Researchers find link between air pollution and Alzheimer’s disease
Exposure to diesel soot and other sorts of fine-particle pollutants in the air may significantly increase the risk of dementia and Alzheimer’s disease, according to a new study.
Led by Dr. Jiu-Chiuan Chen of USC, a team of researchers found that elderly women living in parts of the U.S. where fine-particle air pollution surpassed federal health standards were roughly twice as likely to suffer dementia and the Alzheimer’s disease.
Women with high genetic predisposition for the Alzheimer’s disease faced an even higher risk, a 263 per cent higher risk for the devastating disease, than others.
The researchers also warned against the Trump administration’s potential actions against existing environmental regulations, which may soon come under heavy fire.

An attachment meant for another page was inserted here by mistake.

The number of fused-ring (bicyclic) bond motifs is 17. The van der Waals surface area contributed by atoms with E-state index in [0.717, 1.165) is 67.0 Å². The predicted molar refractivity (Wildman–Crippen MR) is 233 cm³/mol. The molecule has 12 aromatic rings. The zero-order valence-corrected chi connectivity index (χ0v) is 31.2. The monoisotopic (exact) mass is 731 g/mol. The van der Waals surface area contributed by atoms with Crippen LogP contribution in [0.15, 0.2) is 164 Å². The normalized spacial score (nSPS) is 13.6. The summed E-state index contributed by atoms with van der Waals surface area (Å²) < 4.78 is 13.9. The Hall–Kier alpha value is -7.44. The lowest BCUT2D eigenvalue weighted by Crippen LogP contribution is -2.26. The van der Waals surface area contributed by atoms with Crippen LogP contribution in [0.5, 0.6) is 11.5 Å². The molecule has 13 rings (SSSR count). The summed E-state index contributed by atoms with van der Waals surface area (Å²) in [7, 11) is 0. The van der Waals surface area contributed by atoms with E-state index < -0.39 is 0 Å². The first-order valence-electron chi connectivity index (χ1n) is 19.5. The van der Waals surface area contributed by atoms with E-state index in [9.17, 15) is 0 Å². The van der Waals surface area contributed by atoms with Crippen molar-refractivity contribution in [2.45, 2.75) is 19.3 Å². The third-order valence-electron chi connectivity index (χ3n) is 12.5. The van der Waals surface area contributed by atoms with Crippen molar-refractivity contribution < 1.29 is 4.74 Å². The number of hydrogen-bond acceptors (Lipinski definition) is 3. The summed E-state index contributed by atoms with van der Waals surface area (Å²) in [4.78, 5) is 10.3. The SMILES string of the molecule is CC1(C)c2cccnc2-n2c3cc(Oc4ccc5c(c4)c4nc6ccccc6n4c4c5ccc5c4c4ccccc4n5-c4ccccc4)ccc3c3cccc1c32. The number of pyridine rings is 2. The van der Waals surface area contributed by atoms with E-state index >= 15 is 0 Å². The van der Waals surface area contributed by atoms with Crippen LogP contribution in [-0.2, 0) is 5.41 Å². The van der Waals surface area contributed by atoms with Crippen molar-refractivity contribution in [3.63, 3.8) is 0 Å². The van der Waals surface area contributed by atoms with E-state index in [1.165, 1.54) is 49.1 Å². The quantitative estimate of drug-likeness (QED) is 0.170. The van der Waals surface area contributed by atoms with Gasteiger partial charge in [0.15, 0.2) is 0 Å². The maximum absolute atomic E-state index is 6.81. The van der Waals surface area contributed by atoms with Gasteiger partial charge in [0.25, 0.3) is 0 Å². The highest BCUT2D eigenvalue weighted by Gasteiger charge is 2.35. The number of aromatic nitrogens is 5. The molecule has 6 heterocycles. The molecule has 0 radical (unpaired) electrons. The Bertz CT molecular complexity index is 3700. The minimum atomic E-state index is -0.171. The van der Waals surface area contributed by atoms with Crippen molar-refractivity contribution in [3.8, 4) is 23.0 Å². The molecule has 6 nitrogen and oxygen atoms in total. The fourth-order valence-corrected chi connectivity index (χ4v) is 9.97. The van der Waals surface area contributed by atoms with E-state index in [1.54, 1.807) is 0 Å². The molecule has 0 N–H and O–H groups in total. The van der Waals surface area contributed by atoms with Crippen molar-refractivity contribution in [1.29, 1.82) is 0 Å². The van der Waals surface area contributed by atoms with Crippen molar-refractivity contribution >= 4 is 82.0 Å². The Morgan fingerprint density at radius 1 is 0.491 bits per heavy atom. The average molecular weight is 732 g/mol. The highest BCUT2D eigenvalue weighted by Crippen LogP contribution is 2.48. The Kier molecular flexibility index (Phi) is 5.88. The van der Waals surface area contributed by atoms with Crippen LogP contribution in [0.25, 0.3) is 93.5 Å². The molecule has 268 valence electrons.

Speaking on the topic, Chen warned, “If people in the current administration are trying to reduce the cost of treating diseases, including dementia, then they should know that relaxing the Clean Air Act regulations will do the opposite.”
If findings of the new study hold up in the general population, air pollution could be responsible for nearly 21 per cent of overall dementia cases.
The researchers reported their findings in the latest (Jan. 31st) edition of the journal Translational Psychiatry.